Q: Should I buy a supplemental nursing home policy? I need to come to some type of decision for my own peace of mind.
A: There is no simple answer for everyone. It varies so much depending upon age, family history, state of health, income, size of estate, amount of the premiums, alternative choices, etc. I prefer to try to pull everything together by looking at liquidity and seeing what effect nursing home expenses might have on one's equity assets (net worth).
Although we all know of people who have been in nursing homes for years, the average stay for a person over 70 is a bit over a year (also remember that as many as 25% of that population segment will never be institutionalized).
If matters are properly orchestrated, currently Medicare will pay for up to 100 days. Therefore, on average, true exposure might be as low as 10 months.
Now if the average cost of the nursing home per month amounts to about $4500, the monetary drain for a person would be about $45,000 ($4500 per month times 10 months).
Income stream flow is next plugged in to determine the true financial drain on one's resources. For example, if income were $4000 a month or more, then the impact on assets probably would be small. If income were about $2500, then the true impact on assets is $2000 per month ($4500 - $2500), or a total exposure of $20,000 on average ($2000 times 10 months).
Next, I have people look at their alternatives, such as benefits through the military, union membership, help from their church, etc. Surprisingly, there is often some further help available besides the 100 days under Medicare. Income can also be supplemented by, for example, renting out the house, readjusting investments to produce more income as opposed to growth, actually using income or dividends that were just previously reinvested, doing a reverse mortgage, etc. Often, after these adjustments are added to existing income, the $4500 per month exposure is covered by income, leaving little exposure of assets.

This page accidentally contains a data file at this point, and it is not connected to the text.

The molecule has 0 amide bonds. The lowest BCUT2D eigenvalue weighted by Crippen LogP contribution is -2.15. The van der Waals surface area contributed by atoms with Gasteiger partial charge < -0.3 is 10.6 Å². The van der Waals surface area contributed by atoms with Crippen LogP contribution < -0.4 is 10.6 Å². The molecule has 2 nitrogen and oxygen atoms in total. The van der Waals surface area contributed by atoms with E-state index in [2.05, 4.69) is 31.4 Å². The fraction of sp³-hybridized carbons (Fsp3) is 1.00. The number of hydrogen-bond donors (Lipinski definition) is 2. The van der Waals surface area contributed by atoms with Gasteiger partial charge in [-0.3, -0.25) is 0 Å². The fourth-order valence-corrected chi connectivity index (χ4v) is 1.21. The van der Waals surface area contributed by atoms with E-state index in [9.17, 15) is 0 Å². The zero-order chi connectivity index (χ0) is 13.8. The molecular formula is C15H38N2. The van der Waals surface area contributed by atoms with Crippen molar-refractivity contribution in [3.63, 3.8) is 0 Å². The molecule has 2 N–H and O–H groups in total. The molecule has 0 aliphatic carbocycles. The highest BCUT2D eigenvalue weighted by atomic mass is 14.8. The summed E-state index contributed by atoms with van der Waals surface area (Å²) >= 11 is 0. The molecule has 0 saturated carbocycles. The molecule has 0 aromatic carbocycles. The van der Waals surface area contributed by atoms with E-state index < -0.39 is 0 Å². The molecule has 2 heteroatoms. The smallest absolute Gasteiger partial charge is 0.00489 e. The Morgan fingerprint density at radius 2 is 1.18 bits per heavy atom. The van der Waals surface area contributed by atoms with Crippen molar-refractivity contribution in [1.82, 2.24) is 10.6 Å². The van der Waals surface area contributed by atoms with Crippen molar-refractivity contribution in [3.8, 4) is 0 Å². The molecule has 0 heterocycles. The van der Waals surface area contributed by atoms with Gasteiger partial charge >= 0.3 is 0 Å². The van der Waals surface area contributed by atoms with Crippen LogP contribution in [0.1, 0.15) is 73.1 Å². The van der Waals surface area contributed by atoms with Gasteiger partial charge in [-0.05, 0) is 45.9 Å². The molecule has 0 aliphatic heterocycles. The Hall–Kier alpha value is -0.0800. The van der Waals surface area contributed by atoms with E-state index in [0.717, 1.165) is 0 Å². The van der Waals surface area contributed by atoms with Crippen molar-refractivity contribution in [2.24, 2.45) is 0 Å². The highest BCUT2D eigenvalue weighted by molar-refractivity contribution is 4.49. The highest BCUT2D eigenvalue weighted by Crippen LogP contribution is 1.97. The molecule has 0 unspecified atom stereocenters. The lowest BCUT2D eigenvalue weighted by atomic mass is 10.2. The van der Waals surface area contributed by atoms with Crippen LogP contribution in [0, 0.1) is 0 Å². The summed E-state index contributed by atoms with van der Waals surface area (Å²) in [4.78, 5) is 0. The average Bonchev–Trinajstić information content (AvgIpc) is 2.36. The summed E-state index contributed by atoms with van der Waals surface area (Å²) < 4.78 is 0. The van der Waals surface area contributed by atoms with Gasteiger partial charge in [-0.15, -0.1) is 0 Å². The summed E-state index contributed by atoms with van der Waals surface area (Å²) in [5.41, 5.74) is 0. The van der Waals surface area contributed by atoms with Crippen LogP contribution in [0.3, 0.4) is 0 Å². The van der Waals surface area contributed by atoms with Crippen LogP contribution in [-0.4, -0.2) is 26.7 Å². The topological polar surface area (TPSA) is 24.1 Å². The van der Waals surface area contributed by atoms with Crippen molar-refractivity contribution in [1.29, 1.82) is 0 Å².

Finally, the amount of the premiums needs to be considered. If the cost is $500 per year for the coverage and if that amount of disposable income is available, then that is one thing. If payments for the insurance are $1000 per month then, depending upon income and health, it might make more sense to just try to save the amount for the next 20 months.
But remember, peace of mind is most important. Regardless of age, health, income, size of estate, and available assets, if having such a policy gives you comfort, and you can afford it, then buy it. Or after weighing all the factors you reasonably conclude that you are in the small percentage of the population where nursing home expenses could be devastating, and you can afford the premiums, then yes, buy it.
Unfortunately, the choice of supplemental coverage is highly emotional and people can be exploited very easily, especially by those individuals with their own agendas. But even if there is a disagreement as to the figures that I use or the length of the average stay (some argue that it is closer to two years), these principles still apply. Quibbling is not necessary. Just use the approach set out in this column to determine exposure.